Dungeons and Dragons (DnD) is a tabletop roleplaying game. It is also very gay. I am currently advocating to add a few more letters to well-known acronym LGBTQIA+DnD. It is a wonderful avenue for people to create stories together, build worlds and explore identity. As well as cast cool spells and stuff.
Something inside me clicked when I looked at this piece of art. It was a digital illustration of a Fir Bolg, this big grey, earthen creature who was sitting on the floor, flowers and twigs in their hair. Behind the Fir Bold was the Agender Flag – a flag representing those without gender, or as gender neutral. The artist captioned their work with ‘who needs gender when ur in the woods.’
Lockdown for me felt a lot like being in the woods. There was a simplicity about living day to day in my Melbourne bubble – see the same things, having the same conversations, feeling a little lost. Questioning, always questioning.
As a kid, I didn’t really question my gender and what it meant that I was born female. Instinctively, those born female at birth know what it means. It means that we have to prove everything, justify everything. I didn’t realise that when I was young, I was constantly trying to convince the boys that I wasn’t a ‘girly girl’ – as if that was a curse.
Admittedly, I did have a true distaste for dresses and anything classed as feminine. At my friends 7th birthday party where the theme was ‘fairy garden’ there was a hired performer who would paint butterflies, flowers and sparkles on all the little girls faces. I asked them to write EVIL in red on my forehead and then, playing the part, wouldn’t allow anyone on the trampoline #Justdoingmyjob.
I should have seen the signs.
I grew up sporty. I had to prove that I didn’t run like a girl, hit like a girl, kick like a girl.
Those phrases have different connotations now. It is said with a sense of pride.
I played football when I was younger. There was no AFLW back then, not even a discussion that someday in the future, football wouldn’t be exclusive to males.
I played with the boys, and I had to fight to show them that I belonged. My own team. I won runner up best and fairest two years in a row, so take that Mark G.
When talking about those football boys being nasty to me, I would hear, ‘They are doing it because they’re jealous’ or ‘they feel threatened.’ Seems pretty harmless when you’re little.
It’s not so harmless when you are a trans adult and you begin seeing all the statistics of violence against transgender people. Especially minorities.
It was around the time I turned 12 or 13, when I became more aware of my body that I no longer felt proud of how tough I was. I felt strange and wrong. I stopped playing football after that and started hiding behind oversized clothes.
In the queer community, there is a lot of talk about queer awakenings; a moment you reflect back on when you were younger, when you were obsessed with a particular character on TV, or your grade two teacher Miss S and realised it was the beginning of your queerness peeking through. A moment that you saw yourself reflecting back at you while watching a video.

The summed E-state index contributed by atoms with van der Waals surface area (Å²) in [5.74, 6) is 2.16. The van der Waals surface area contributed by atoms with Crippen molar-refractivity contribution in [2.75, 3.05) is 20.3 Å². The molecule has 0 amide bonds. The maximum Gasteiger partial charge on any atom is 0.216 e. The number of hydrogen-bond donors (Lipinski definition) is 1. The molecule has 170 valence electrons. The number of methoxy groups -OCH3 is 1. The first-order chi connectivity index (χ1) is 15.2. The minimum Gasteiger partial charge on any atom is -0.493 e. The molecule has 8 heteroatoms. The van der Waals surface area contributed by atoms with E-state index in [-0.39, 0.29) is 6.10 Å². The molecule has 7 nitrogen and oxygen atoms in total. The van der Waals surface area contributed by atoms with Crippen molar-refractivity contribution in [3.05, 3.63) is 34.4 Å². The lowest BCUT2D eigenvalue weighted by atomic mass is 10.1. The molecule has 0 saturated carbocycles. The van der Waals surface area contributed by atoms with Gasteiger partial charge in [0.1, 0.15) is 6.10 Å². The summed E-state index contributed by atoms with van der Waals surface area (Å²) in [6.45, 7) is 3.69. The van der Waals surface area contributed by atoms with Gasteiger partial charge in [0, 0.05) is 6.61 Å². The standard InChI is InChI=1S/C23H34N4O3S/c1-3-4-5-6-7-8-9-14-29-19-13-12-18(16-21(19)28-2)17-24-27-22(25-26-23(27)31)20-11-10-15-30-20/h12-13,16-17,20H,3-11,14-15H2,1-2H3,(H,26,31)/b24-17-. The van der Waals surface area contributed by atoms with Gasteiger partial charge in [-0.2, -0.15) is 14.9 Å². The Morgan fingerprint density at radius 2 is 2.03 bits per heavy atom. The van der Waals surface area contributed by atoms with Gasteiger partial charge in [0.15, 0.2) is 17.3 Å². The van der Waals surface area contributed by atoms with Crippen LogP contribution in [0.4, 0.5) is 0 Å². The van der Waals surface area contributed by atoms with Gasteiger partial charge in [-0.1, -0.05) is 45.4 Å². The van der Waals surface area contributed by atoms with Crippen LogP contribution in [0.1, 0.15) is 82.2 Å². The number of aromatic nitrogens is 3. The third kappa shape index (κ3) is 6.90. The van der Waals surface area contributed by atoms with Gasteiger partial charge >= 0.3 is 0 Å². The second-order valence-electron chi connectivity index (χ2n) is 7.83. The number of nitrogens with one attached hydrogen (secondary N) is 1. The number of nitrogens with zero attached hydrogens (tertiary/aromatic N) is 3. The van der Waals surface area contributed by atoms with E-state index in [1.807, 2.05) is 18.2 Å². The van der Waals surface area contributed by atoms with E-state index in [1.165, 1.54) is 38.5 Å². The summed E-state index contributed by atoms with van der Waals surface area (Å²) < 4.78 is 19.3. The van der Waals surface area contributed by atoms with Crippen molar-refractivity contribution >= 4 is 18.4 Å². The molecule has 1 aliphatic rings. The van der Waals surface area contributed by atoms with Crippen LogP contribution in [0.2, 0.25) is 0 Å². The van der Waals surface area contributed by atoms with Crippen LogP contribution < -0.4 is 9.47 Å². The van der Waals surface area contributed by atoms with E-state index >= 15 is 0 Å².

For me, it was my crush on Lord of the Rings character Frodo Baggins played by Elijah Wood. I encourage you all to take a moment now and google Frodo Baggins and tell me they are not the spitting image of a Brunswick Lesbian.
I should have seen the signs.
But no, it was in my bedroom, looking at a picture of a mythical creature when it really hit me. A non-human, imaginary creature informed me of my trans identity. Who would have thought.
Maybe my aversion to being called a ‘lady’, ‘woman’ ‘girl’ wasn’t because I hated those terms (except for lady, which I can only abide my big chunky dog being called). Maybe it was the fact that those terms didn’t suit me. They didn’t fit.
“I don’t care about what you are – I just see people as people”
The second you start thinking that way is the moment you erase people’s individuality, it is the moment you erase the experience of culture, history and identity. Read the room y’all. Just because it looks like we have the same covers, doesn’t mean we are the same book.
And my story is just one story. From one perspective. One experience. There are so many other experiences out there. Like in India, where Sushmita Sen: The non-trans star playing a trans icon is a huge opportunity for trans stories to enter the mainstream, but at what cost?
There are television series that explore what it would be like to have a gender-free classroom.
Things are changing. Transgender voices are being heard, and celebrated. Laverne Cox is now a Barbie. Let that sink in. Imagine if you were honoured to have a Barbie made in your image. My work on earth would be done.
I think a good place to start for Transgender Awareness Week is to assume you are wrong about everything. And then give yourself a big hug and have a cup of tea because we are not used to being okay with getting things wrong. Start from there and continue on with kindness and curiosity, for yourself and for others.
I think it’s helpful to not see transgender as the ‘third gender’. For me, it is more a case of being neither. And finding that subscribing to assigned gender was more damaging than letting go completely.
So, who needs gender when you’re in the woods? Some of us do, and some of us don’t. But that doesn’t mean we can’t all get a little lost together.
Fir Bolg art: @coffeetoffee_art